Jewish brothers in Nazi-occupied Eastern Europe escape into the Belarussian forests, where they join Russian resistance fighters and endeavor to build a village in order to protect themselves and about 1,000 Jewish non-combatants.
In Nazi Germany during World War II, as the tide turned in favor of The Allies, a cadre of senior German officers and politicians desperately plot to topple the Nazi regime before the nation is crushed in a near-inevitable defeat. To this end, Colonel Claus von Stauffenberg, an Army officer convinced he must save Germany from Hitler, is recruited to mastermind a real plan. To do so, he arranges for the internal emergency measure, Operation: Valkyrie, to be changed to enable his fellows to seize control of Berlin after the assassination of the Fuhrer. However, even as the plan is put into action, a combination of bad luck and human failings conspire on their own to create a tragedy that would prolong the greater one gripping Europe. Written by
Kenneth Chisholm (firstname.lastname@example.org)
Some sequences in Valkyrie were shot at Studio Babelsberg, in Potsdam, Germany. Babelsberg was in existence during the time frame depicted in the film, and was used for the filming of movies approved by the Nazis' Reich Minister of Propaganda, Josef Goebbels, who appears as a character in Valkyrie. See more »
(at around 52 mins) When Stauffenberg and Haeften arrive at the Wolf's Lair on July 15th, Haeften can be seen descending from the car twice. See more »
soldiers in unison:
I swear by God this sacred oath: That I shall render unconditional obedience to Adolf Hitler, Fuhrer of the German Reich and people, Supreme Commander of the Armed Forces, and that I shall at all times be ready, as a brave soldier, to give my life for this oath.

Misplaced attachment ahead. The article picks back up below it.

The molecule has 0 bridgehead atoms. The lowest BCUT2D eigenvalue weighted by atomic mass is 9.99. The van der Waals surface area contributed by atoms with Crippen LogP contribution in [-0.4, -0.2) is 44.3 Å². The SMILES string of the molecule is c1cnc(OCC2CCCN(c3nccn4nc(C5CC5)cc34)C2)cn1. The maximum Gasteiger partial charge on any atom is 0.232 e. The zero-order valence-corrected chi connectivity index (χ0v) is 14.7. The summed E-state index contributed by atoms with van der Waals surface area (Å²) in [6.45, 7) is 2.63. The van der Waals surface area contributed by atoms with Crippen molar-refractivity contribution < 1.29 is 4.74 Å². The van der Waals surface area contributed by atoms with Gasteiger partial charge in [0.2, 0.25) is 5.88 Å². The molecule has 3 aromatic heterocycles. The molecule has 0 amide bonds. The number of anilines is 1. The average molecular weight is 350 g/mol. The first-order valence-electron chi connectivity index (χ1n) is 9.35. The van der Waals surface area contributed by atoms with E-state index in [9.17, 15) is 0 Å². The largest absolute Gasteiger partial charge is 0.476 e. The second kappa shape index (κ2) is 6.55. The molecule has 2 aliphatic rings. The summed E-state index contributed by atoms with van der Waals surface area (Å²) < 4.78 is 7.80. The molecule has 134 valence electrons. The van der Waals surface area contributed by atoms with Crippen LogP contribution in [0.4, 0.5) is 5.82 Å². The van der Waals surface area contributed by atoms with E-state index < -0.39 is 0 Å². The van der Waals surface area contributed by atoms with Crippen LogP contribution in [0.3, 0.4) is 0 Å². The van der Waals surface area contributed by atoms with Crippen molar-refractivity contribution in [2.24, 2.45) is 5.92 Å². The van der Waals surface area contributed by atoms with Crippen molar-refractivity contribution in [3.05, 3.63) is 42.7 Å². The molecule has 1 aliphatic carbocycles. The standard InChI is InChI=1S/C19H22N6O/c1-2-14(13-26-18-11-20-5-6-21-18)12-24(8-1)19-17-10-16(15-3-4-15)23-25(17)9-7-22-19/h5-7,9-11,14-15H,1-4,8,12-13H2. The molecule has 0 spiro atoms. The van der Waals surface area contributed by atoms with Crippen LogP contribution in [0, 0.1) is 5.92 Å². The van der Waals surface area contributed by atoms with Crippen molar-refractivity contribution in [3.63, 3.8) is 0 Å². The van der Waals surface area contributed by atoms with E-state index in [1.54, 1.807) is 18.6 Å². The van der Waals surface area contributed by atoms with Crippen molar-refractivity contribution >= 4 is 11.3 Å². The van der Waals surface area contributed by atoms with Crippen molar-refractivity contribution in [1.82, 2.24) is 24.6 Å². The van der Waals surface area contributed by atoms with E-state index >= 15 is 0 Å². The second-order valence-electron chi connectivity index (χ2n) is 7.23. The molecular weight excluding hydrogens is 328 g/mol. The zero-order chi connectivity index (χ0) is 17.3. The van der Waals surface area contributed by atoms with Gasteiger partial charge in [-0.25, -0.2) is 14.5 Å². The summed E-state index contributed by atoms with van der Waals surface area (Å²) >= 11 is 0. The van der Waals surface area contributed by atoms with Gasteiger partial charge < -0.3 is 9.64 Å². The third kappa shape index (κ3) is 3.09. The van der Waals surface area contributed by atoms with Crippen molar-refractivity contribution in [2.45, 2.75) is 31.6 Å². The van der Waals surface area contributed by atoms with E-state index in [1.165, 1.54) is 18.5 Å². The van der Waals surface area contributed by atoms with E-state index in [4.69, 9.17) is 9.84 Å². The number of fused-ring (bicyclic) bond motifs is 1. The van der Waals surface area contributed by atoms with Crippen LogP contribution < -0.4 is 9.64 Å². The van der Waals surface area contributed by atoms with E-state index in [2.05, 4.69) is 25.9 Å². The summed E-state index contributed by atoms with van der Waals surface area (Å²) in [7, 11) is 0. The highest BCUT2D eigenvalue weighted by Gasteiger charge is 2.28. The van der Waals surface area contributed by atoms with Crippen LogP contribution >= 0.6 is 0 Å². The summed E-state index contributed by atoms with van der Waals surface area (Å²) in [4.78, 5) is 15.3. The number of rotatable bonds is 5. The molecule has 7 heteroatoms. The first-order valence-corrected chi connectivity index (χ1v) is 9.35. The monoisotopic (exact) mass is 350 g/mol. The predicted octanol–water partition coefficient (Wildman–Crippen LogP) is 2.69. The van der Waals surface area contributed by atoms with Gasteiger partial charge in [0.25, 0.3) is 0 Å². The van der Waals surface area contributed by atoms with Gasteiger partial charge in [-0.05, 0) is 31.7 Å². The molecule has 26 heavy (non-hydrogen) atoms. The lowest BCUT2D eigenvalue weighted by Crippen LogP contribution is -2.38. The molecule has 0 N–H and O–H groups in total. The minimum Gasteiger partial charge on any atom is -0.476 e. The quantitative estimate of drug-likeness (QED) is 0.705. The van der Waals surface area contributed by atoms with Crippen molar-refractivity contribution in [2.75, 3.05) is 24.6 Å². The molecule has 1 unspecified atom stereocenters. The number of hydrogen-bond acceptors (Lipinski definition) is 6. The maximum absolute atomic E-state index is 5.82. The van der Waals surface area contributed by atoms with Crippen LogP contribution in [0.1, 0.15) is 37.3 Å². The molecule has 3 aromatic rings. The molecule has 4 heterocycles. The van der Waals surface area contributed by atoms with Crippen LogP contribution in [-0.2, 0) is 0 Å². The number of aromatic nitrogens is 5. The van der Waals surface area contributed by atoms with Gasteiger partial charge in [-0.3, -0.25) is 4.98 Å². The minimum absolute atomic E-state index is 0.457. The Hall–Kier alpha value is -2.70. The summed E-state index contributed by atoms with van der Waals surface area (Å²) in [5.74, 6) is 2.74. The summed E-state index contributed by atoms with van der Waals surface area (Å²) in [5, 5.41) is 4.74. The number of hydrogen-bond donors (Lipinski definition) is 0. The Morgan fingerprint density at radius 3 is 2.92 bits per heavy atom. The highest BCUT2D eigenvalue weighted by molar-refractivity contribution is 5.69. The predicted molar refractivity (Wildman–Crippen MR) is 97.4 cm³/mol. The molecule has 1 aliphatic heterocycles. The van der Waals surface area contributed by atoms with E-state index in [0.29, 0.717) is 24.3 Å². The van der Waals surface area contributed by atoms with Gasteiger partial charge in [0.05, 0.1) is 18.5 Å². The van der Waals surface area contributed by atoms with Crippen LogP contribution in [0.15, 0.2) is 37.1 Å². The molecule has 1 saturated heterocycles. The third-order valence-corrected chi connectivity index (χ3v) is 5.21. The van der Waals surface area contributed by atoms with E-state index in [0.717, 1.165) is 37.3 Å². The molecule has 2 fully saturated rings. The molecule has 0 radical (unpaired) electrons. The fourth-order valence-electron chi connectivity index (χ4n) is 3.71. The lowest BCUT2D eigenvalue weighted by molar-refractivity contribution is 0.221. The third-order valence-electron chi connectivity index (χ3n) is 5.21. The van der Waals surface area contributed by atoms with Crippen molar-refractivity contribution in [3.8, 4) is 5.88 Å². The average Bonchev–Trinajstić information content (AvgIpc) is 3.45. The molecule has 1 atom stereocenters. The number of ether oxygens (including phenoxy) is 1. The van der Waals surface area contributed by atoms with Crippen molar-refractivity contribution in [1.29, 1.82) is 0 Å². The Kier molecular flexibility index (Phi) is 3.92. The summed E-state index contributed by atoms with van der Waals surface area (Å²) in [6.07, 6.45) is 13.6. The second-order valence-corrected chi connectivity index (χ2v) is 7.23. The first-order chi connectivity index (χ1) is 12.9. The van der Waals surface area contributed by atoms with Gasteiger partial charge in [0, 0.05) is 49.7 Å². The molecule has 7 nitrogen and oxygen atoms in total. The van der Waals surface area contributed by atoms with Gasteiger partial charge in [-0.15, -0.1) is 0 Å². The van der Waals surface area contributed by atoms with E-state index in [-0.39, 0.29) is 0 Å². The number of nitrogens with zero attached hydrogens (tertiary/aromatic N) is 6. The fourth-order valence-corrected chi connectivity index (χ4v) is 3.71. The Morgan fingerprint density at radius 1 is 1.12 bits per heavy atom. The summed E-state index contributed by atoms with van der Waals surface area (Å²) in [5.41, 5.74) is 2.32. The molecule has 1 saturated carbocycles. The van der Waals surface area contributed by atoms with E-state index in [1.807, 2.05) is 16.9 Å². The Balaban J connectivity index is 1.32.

See more »
Ignore the silly comments of some critics who want this movie to fail. Schickel, Ebert and the L.A. Times got it right. If you're a World War II history buff like me, you'll appreciate the fine effort that is Valkyrie. It shows that American filmmakers as unlikely as Tom Cruise and Bryan Singer can compete with the likes of the Downfall creators in handling such subject matter. Like World War II itself, the full story of the July 20 plot is long and intricate and cannot be fully told in the confines of a two hour feature film. There are certainly many peripherals to the story - its tentacles ran deep into the Nazi diaspora; thousands were executed or "disappeared" (including Irwin Rommel who was not portrayed in the film) - to say nothing of the mixed motives in those Germans wishing to see Hitler dead. These are all subjects that have already been explored and no doubt will be again in the future. Suffice to say, Singer and editor/composer John Ottman focused on the heart of this story: Hitler was destroying Germany/Europe and the July 20 plotters bucked the odds to stop him. The performances from this exceptional cast are first rate. Think what you want about Tom Cruise and Scientology - I'm no big fan of either - but judge the work on its merits. Cruise may not win an Oscar for his portrayal of von Stauffenberg, but he more than gets the job done. In terms of scope, the locations, battle scenes, costumes/uniforms, staging/settings, you can't ask for more in a WWII movie. There's nothing fake, nothing phony to spoil the period experience and vfx are seamless as they should be. If you're expecting a formula Hollywood thriller a la Bourne or M.I., you may be disappointed, but as a serious adult drama Valkyrie delivers the goods. It took some balls to make this movie and UA has earned its kudos.
416 of 566 people found this review helpful.
Was this review helpful to you?